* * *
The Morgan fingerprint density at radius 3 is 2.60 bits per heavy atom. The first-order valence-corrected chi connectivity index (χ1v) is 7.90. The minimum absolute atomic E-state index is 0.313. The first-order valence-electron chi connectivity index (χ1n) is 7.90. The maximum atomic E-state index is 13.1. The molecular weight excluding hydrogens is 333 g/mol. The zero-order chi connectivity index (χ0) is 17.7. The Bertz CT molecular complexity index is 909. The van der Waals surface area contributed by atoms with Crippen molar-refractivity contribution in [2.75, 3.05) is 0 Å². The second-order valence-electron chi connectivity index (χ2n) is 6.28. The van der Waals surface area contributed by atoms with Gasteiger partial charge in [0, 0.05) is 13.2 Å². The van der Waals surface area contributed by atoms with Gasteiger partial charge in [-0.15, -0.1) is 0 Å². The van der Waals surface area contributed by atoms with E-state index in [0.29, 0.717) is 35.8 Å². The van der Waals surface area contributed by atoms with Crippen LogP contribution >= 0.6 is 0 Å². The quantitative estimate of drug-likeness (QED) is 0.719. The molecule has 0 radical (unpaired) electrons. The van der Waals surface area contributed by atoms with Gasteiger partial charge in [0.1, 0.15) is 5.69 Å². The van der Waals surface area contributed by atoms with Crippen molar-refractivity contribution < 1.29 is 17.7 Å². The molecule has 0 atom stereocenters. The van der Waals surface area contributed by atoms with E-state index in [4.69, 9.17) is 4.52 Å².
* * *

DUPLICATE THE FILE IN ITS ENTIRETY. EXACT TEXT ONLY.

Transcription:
The Morgan fingerprint density at radius 3 is 2.60 bits per heavy atom. The first-order valence-corrected chi connectivity index (χ1v) is 7.90. The minimum absolute atomic E-state index is 0.313. The first-order valence-electron chi connectivity index (χ1n) is 7.90. The maximum atomic E-state index is 13.1. The molecular weight excluding hydrogens is 333 g/mol. The zero-order chi connectivity index (χ0) is 17.7. The Bertz CT molecular complexity index is 909. The van der Waals surface area contributed by atoms with Crippen molar-refractivity contribution in [2.75, 3.05) is 0 Å². The second-order valence-electron chi connectivity index (χ2n) is 6.28. The van der Waals surface area contributed by atoms with Gasteiger partial charge in [0, 0.05) is 13.2 Å². The van der Waals surface area contributed by atoms with Gasteiger partial charge in [-0.15, -0.1) is 0 Å². The van der Waals surface area contributed by atoms with E-state index in [0.29, 0.717) is 35.8 Å². The van der Waals surface area contributed by atoms with Crippen LogP contribution >= 0.6 is 0 Å². The quantitative estimate of drug-likeness (QED) is 0.719. The molecule has 0 radical (unpaired) electrons. The van der Waals surface area contributed by atoms with Gasteiger partial charge in [0.1, 0.15) is 5.69 Å². The van der Waals surface area contributed by atoms with Crippen molar-refractivity contribution < 1.29 is 17.7 Å². The molecule has 0 atom stereocenters. The van der Waals surface area contributed by atoms with E-state index in [4.69, 9.17) is 4.52 Å².